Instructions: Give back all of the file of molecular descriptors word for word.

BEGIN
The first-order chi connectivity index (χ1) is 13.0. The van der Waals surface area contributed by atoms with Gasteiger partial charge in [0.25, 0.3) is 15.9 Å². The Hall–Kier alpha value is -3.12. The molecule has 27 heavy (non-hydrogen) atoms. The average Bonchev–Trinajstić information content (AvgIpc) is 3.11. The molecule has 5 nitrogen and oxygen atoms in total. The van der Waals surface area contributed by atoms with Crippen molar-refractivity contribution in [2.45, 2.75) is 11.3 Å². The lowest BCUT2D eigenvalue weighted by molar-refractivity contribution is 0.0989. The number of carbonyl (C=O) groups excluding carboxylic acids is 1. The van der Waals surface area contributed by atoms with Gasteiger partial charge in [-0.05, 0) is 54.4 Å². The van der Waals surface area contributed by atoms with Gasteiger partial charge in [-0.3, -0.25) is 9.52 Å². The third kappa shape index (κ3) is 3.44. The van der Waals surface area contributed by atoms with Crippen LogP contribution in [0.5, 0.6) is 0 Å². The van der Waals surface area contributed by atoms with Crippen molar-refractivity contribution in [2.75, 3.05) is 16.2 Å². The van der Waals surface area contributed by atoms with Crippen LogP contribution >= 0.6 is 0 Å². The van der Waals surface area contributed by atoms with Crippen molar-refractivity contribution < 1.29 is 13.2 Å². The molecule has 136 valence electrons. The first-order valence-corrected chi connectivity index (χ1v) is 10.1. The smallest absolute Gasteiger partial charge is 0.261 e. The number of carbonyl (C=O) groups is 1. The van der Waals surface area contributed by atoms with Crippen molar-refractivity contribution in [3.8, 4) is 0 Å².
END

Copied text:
The first-order chi connectivity index (χ1) is 13.0. The van der Waals surface area contributed by atoms with Gasteiger partial charge in [0.25, 0.3) is 15.9 Å². The Hall–Kier alpha value is -3.12. The molecule has 27 heavy (non-hydrogen) atoms. The average Bonchev–Trinajstić information content (AvgIpc) is 3.11. The molecule has 5 nitrogen and oxygen atoms in total. The van der Waals surface area contributed by atoms with Crippen molar-refractivity contribution in [2.45, 2.75) is 11.3 Å². The lowest BCUT2D eigenvalue weighted by molar-refractivity contribution is 0.0989. The number of carbonyl (C=O) groups excluding carboxylic acids is 1. The van der Waals surface area contributed by atoms with Gasteiger partial charge in [-0.05, 0) is 54.4 Å². The van der Waals surface area contributed by atoms with Gasteiger partial charge in [-0.3, -0.25) is 9.52 Å². The third kappa shape index (κ3) is 3.44. The van der Waals surface area contributed by atoms with Crippen LogP contribution in [0.5, 0.6) is 0 Å². The van der Waals surface area contributed by atoms with Crippen molar-refractivity contribution in [2.75, 3.05) is 16.2 Å². The van der Waals surface area contributed by atoms with Crippen LogP contribution >= 0.6 is 0 Å². The van der Waals surface area contributed by atoms with Crippen molar-refractivity contribution < 1.29 is 13.2 Å². The molecule has 136 valence electrons. The first-order valence-corrected chi connectivity index (χ1v) is 10.1. The smallest absolute Gasteiger partial charge is 0.261 e. The number of carbonyl (C=O) groups is 1. The van der Waals surface area contributed by atoms with Crippen molar-refractivity contribution in [3.8, 4) is 0 Å².